It is with great anticipation, I begin to share my share excerpts of my upcoming book, The Risk Factor: Why Every Organization Needs Big Bets, Bold Characters, and the Occasional Spectacular Failure (January 6, 2015):
We are all born risk-takers. It’s this innate drive that has allowed the human race to come so far. But the lifelong process of socialization has a way of tamping down those daring impulses. Little by little, we are told what to do, how to do it, what not to do, where to go, where not to go, and so on, and pretty soon most of us forget how to go out on a limb. But a very few maintain their boldness, an ability to challenge the norms and to fight for better ways for us to live and work in the world. They don’t repent on their life’s unknowns. These are the people who have found their relevance and who, until their last breath, will be figuring out how to go beyond the edge of the limb.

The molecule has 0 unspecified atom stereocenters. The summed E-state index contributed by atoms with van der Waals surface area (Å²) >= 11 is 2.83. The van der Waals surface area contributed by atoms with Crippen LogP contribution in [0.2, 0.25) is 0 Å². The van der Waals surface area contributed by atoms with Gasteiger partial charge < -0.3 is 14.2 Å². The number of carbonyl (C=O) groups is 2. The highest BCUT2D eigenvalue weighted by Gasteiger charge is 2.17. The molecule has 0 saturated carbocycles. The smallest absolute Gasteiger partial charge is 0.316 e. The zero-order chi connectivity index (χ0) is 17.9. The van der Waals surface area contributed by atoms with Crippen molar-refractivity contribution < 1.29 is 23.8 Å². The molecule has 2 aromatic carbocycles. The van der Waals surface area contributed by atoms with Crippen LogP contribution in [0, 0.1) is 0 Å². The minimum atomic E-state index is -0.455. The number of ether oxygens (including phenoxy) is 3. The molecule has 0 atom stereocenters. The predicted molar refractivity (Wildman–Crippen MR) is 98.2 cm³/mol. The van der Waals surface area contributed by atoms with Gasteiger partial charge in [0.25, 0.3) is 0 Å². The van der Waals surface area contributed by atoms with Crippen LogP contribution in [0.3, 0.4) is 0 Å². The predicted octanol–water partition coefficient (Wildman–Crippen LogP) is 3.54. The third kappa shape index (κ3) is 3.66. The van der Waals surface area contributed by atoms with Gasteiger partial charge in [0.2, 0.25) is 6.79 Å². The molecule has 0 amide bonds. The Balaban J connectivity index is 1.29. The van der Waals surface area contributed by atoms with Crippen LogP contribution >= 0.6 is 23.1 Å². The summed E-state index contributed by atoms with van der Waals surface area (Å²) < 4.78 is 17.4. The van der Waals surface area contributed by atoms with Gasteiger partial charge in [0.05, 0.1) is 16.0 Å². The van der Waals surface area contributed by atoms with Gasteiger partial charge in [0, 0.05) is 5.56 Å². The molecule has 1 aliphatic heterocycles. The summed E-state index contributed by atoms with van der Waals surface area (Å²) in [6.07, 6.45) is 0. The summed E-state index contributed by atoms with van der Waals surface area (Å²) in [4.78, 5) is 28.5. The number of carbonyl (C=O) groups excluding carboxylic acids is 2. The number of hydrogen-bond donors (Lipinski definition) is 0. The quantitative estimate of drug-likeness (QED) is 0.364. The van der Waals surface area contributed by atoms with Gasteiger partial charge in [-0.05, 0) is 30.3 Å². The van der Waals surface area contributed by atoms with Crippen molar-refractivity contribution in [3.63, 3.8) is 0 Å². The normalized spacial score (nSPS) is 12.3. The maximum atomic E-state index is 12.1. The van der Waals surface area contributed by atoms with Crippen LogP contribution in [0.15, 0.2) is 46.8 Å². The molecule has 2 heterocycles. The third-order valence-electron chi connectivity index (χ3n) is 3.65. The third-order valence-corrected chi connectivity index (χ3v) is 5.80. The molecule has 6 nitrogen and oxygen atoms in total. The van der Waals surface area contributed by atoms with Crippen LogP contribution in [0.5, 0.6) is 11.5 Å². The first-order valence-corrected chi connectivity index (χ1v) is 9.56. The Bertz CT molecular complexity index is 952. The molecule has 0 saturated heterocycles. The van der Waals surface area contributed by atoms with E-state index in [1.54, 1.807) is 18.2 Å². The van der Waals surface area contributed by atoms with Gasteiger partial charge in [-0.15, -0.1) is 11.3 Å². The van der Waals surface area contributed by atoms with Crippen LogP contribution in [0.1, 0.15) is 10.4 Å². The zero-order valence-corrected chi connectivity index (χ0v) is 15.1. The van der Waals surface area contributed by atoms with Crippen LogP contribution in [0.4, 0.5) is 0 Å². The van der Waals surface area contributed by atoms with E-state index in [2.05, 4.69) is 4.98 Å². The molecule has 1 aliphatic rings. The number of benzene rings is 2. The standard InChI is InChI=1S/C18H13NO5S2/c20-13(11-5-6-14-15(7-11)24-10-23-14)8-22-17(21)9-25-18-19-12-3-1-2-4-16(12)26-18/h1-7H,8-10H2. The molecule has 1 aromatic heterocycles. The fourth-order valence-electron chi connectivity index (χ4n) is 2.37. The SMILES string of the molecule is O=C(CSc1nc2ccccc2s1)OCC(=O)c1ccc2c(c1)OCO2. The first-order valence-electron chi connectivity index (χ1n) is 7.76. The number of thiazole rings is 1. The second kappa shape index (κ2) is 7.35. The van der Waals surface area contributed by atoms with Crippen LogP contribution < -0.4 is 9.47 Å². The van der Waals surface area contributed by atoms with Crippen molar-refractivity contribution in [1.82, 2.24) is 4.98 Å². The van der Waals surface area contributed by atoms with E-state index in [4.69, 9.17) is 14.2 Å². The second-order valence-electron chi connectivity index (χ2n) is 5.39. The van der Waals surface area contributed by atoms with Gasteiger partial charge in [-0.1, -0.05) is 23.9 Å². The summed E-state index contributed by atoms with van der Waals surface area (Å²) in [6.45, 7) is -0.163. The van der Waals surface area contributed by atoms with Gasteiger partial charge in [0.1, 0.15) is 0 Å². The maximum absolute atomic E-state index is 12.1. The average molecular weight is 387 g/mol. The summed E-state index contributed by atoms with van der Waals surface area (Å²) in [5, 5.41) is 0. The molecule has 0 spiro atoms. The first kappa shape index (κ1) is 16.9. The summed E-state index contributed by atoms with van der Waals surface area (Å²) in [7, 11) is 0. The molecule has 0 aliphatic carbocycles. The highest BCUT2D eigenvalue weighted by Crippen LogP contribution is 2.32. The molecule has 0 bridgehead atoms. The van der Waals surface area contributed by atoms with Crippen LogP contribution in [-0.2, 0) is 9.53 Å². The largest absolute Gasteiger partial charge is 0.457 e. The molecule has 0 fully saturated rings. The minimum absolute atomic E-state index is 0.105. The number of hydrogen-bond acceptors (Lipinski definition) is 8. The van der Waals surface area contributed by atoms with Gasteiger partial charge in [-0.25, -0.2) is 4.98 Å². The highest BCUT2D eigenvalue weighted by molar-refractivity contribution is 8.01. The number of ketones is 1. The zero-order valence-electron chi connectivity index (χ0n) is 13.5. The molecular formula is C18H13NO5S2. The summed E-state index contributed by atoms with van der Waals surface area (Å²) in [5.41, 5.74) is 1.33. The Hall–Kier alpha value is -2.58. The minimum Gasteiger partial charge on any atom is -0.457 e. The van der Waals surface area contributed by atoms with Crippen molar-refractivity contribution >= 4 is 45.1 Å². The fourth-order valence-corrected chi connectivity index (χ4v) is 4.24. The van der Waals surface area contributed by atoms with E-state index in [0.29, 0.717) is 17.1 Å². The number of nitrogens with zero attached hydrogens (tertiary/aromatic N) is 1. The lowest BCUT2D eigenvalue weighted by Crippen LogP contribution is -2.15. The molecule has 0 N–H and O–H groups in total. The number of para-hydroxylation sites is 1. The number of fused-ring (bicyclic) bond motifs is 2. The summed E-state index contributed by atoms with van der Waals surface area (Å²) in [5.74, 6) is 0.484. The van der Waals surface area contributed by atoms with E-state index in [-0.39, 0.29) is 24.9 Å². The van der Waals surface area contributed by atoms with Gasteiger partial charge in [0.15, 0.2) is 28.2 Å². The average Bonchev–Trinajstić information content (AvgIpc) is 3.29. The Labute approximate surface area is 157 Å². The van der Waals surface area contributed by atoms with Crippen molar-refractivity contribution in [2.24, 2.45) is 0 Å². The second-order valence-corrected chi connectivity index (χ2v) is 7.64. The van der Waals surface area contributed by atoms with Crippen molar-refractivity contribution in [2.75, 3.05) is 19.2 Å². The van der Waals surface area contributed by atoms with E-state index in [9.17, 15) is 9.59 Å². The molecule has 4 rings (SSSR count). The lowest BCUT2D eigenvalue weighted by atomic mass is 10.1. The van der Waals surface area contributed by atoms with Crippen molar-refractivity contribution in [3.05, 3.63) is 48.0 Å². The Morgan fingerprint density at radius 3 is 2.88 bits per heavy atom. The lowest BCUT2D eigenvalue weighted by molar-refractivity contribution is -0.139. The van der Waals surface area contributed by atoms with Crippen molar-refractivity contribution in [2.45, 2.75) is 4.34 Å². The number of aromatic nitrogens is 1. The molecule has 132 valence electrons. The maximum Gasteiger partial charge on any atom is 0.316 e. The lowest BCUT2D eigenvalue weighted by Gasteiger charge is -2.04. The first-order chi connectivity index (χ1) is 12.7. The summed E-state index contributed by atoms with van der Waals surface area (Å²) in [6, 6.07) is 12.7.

In my last book, Secrets of Silicon Valley: What Everyone Else Can Learn from the Innovation Capital of the World, like any writer, I wrestled with the depth of my conclusions. I recognized that, in the end, I had only scratched the surface of why Silicon Valley was such an alluring anomaly. Yes, the Valley is a meritocracy that rewards value irrespective of age, experience, gender, skin color, or dialect. Many of its companies continue to raise the bar for organizational competence in the twenty-first century, and they not only lead their respective industries — they’re reinventing our economy. Yet the most anomalous characteristic of this innovative region, in my opinion, is that it’s not really a geographic location at all but a mind-set. Its chief principles are openness, trust, collaboration — and, most important, a willingness to take risks, at all costs. No idea is crazy — in fact, sometimes the more out there you are, the more respect you garner from your peers. (Witness serial entrepreneur Elon Musk’s vow to build a high-speed train that travels faster than the speed of sound). A failed company or idea isn’t a black mark on your resume in Silicon Valley — more often it’s a badge of honor, a sign that you just need to wait for a better time, a better place, a better team. Silicon Valley contains the most entrepreneurial mind-set on Earth, is on the edge of nearly all disruptions, and inspires a like-minded spirit to debunk all things traditional. In such environments, process doesn’t drive creativity; rather, the reverse — creativity and chaos first, process later. It is an infectious environment, full of helpful people who seem to know how to follow an undocumented set of rules on how things get done — a way of doing things that is found nowhere else on the planet.